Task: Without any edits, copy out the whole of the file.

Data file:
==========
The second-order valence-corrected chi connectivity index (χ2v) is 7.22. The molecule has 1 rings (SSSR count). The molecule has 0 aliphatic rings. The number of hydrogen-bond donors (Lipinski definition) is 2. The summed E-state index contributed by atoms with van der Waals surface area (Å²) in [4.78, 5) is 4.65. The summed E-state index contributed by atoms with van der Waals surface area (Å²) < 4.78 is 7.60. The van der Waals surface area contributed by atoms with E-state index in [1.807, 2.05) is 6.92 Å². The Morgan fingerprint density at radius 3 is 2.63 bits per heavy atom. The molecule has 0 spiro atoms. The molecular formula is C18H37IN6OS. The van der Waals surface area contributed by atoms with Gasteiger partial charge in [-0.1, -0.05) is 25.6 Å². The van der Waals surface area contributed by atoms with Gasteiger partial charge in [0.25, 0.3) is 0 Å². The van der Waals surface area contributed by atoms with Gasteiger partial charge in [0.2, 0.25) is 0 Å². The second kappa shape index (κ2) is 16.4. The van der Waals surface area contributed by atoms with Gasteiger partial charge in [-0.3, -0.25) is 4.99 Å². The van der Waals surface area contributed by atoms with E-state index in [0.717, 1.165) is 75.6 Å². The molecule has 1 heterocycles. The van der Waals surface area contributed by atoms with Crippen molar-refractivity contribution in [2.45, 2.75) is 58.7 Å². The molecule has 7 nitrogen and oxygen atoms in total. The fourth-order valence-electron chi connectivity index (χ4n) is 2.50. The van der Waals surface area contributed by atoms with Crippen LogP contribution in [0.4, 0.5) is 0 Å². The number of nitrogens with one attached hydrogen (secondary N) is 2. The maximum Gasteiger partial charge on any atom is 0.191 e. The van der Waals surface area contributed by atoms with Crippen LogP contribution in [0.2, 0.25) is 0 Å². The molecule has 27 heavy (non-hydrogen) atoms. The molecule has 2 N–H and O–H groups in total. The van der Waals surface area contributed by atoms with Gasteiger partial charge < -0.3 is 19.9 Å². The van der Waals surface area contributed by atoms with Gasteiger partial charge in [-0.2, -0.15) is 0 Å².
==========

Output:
The second-order valence-corrected chi connectivity index (χ2v) is 7.22. The molecule has 1 rings (SSSR count). The molecule has 0 aliphatic rings. The number of hydrogen-bond donors (Lipinski definition) is 2. The summed E-state index contributed by atoms with van der Waals surface area (Å²) in [4.78, 5) is 4.65. The summed E-state index contributed by atoms with van der Waals surface area (Å²) < 4.78 is 7.60. The van der Waals surface area contributed by atoms with E-state index in [1.807, 2.05) is 6.92 Å². The Morgan fingerprint density at radius 3 is 2.63 bits per heavy atom. The molecule has 0 spiro atoms. The molecular formula is C18H37IN6OS. The van der Waals surface area contributed by atoms with Gasteiger partial charge in [-0.1, -0.05) is 25.6 Å². The van der Waals surface area contributed by atoms with Gasteiger partial charge in [0.25, 0.3) is 0 Å². The van der Waals surface area contributed by atoms with Gasteiger partial charge in [0.2, 0.25) is 0 Å². The second kappa shape index (κ2) is 16.4. The van der Waals surface area contributed by atoms with Gasteiger partial charge in [-0.3, -0.25) is 4.99 Å². The van der Waals surface area contributed by atoms with E-state index in [0.717, 1.165) is 75.6 Å². The molecule has 1 heterocycles. The van der Waals surface area contributed by atoms with Crippen molar-refractivity contribution in [2.45, 2.75) is 58.7 Å². The molecule has 7 nitrogen and oxygen atoms in total. The fourth-order valence-electron chi connectivity index (χ4n) is 2.50. The van der Waals surface area contributed by atoms with Crippen LogP contribution in [0.4, 0.5) is 0 Å². The number of nitrogens with one attached hydrogen (secondary N) is 2. The maximum Gasteiger partial charge on any atom is 0.191 e. The van der Waals surface area contributed by atoms with Crippen LogP contribution in [0.2, 0.25) is 0 Å². The molecule has 27 heavy (non-hydrogen) atoms. The molecule has 2 N–H and O–H groups in total. The van der Waals surface area contributed by atoms with Gasteiger partial charge < -0.3 is 19.9 Å². The van der Waals surface area contributed by atoms with Gasteiger partial charge in [-0.2, -0.15) is 0 Å².